House passes Reichert, Lowey bill to expand children's access to education around the world

WASHINGTON, D.C.– Today, the U.S. House of Representatives passed bipartisan legislation, introduced by Representatives Dave Reichert (R-WA) and Nita Lowey (D-NY). The Reinforcing Education Accountability in Development (READ) Act aims to expand children’s access to school around the world and improve the quality of education for those currently enrolled.

“Today, millions of children, especially in conflict-affected states and sub-Saharan Africa, are desperate for an education but are denied that opportunity through no fault of their own. Helping these children receive a basic education is not only the right thing to do, but will also give them skills to care for their families, improve their own health outcomes, contribute positively to their communities, and foster more stability in conflict-prone regions,” said Congressman Dave Reichert. “I am hopeful that with this bill, we can better coordinate our efforts with global partners to work toward reaching the 124 million children around the world who are not in school and improve the quality of education for those currently enrolled.”

“Education is the fundamental tool that empowers girls and boys to increase their economic potential, improve their health outcomes, address cultural biases, participate in their communities, and provide for their families,” said Congresswoman Nita M. Lowey. “That’s why prioritizing children’s access to education around the world strengthens our national security and global leadership. Simply put, we cannot build the world we want for ourselves, and for future generations, without making education the center of our efforts.”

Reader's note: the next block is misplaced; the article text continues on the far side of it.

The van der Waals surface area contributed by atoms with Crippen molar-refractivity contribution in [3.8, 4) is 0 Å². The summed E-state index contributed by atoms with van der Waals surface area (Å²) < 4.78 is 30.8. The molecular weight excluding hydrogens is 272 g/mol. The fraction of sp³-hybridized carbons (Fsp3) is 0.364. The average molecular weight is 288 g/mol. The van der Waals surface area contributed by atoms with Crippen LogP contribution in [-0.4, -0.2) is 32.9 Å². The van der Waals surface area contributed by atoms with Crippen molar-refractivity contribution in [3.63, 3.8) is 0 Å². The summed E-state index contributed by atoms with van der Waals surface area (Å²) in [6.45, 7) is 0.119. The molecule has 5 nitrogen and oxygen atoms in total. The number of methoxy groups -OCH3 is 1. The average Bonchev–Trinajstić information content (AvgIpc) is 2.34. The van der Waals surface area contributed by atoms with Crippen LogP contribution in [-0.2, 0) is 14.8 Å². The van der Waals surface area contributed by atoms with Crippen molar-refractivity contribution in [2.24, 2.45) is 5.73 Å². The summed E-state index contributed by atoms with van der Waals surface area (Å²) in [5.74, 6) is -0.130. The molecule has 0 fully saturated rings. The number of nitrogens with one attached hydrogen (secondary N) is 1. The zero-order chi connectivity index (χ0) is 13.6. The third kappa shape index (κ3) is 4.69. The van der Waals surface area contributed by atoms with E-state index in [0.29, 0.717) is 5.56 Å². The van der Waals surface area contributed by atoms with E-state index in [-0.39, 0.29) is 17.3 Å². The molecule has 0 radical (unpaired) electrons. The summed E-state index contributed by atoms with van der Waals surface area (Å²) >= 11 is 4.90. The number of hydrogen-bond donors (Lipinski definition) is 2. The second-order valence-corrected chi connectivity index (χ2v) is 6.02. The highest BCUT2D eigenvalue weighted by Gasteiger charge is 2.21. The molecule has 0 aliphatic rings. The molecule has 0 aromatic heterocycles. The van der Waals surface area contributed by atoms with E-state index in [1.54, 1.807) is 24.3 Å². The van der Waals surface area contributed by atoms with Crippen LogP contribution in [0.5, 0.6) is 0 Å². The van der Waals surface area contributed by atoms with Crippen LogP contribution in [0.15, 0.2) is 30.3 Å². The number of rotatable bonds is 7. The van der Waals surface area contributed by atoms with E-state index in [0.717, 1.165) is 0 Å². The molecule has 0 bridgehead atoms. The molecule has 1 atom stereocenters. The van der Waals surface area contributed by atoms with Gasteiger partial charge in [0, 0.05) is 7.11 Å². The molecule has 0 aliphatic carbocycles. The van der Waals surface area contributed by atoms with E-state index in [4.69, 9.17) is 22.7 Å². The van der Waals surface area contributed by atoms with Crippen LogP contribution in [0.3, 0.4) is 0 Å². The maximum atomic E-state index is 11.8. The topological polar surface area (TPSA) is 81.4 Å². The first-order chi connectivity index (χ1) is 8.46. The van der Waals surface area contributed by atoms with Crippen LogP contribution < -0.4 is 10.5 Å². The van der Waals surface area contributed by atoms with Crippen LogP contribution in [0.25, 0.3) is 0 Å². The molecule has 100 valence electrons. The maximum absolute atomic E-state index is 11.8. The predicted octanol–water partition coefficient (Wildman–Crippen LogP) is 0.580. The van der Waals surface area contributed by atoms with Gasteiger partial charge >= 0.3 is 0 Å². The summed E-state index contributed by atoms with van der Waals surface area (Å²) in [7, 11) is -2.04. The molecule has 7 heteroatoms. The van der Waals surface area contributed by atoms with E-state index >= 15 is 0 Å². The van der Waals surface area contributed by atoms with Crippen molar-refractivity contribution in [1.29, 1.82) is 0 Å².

Worldwide, 59 million primary school-age children and 65 million adolescents do not attend school – the majority of whom are girls.  Tens of millions of children who start primary school drop out, and millions more are denied a secondary education.

An educated citizenry contributes to sustained economic growth, strengthened democratic institutions, the empowerment of women and girls, and decreased extremism.  That is why no country has reached sustained economic growth without achieving near universal primary education.

Specifically, the READ Act calls for:

  • U.S. engagement with key partner countries, other donors, civil society, the private sector, and multilateral global education initiatives, such as the Global Partnership for Education, to promote sustainable, quality basic education.
  • A comprehensive, integrated U.S. strategy that improves educational opportunities and addresses key barriers to school attendance, retention, and completion for the poorest children worldwide;
  • The creation of a “Senior Coordinator” within the United States Agency for International Development (USAID) responsible for the development, implementation, and coordination of U.S. basic education programs;
  • An annual report to Congress on implementation of the basic education strategy and progress achieved by USAID programs.